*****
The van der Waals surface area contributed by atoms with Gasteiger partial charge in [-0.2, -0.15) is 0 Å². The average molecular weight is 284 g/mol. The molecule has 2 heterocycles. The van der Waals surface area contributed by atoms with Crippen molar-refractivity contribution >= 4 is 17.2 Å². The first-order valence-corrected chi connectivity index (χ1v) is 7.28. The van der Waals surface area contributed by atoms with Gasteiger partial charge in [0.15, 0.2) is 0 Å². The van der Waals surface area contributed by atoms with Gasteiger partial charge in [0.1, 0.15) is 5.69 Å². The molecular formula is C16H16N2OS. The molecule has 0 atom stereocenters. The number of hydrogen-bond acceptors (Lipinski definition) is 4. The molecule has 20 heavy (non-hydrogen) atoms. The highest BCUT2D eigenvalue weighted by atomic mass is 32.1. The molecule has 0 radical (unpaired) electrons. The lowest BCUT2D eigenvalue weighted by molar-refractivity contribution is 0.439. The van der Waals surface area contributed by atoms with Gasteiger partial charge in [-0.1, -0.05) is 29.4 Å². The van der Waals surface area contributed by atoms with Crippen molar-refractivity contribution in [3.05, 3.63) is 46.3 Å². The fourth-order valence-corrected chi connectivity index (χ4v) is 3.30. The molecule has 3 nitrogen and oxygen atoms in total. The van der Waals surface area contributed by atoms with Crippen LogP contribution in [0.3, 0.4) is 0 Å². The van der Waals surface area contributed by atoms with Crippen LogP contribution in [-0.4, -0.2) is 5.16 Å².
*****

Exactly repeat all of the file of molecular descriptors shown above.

The van der Waals surface area contributed by atoms with Gasteiger partial charge in [-0.2, -0.15) is 0 Å². The average molecular weight is 284 g/mol. The molecule has 2 heterocycles. The van der Waals surface area contributed by atoms with Crippen molar-refractivity contribution >= 4 is 17.2 Å². The first-order valence-corrected chi connectivity index (χ1v) is 7.28. The van der Waals surface area contributed by atoms with Gasteiger partial charge in [0.15, 0.2) is 0 Å². The van der Waals surface area contributed by atoms with Gasteiger partial charge in [0.1, 0.15) is 5.69 Å². The molecular formula is C16H16N2OS. The molecule has 0 atom stereocenters. The number of hydrogen-bond acceptors (Lipinski definition) is 4. The molecule has 20 heavy (non-hydrogen) atoms. The highest BCUT2D eigenvalue weighted by atomic mass is 32.1. The molecule has 0 radical (unpaired) electrons. The lowest BCUT2D eigenvalue weighted by molar-refractivity contribution is 0.439. The van der Waals surface area contributed by atoms with Gasteiger partial charge in [-0.1, -0.05) is 29.4 Å². The van der Waals surface area contributed by atoms with Crippen molar-refractivity contribution in [3.05, 3.63) is 46.3 Å². The fourth-order valence-corrected chi connectivity index (χ4v) is 3.30. The molecule has 3 nitrogen and oxygen atoms in total. The van der Waals surface area contributed by atoms with Crippen LogP contribution in [0.3, 0.4) is 0 Å². The van der Waals surface area contributed by atoms with Crippen LogP contribution in [-0.4, -0.2) is 5.16 Å².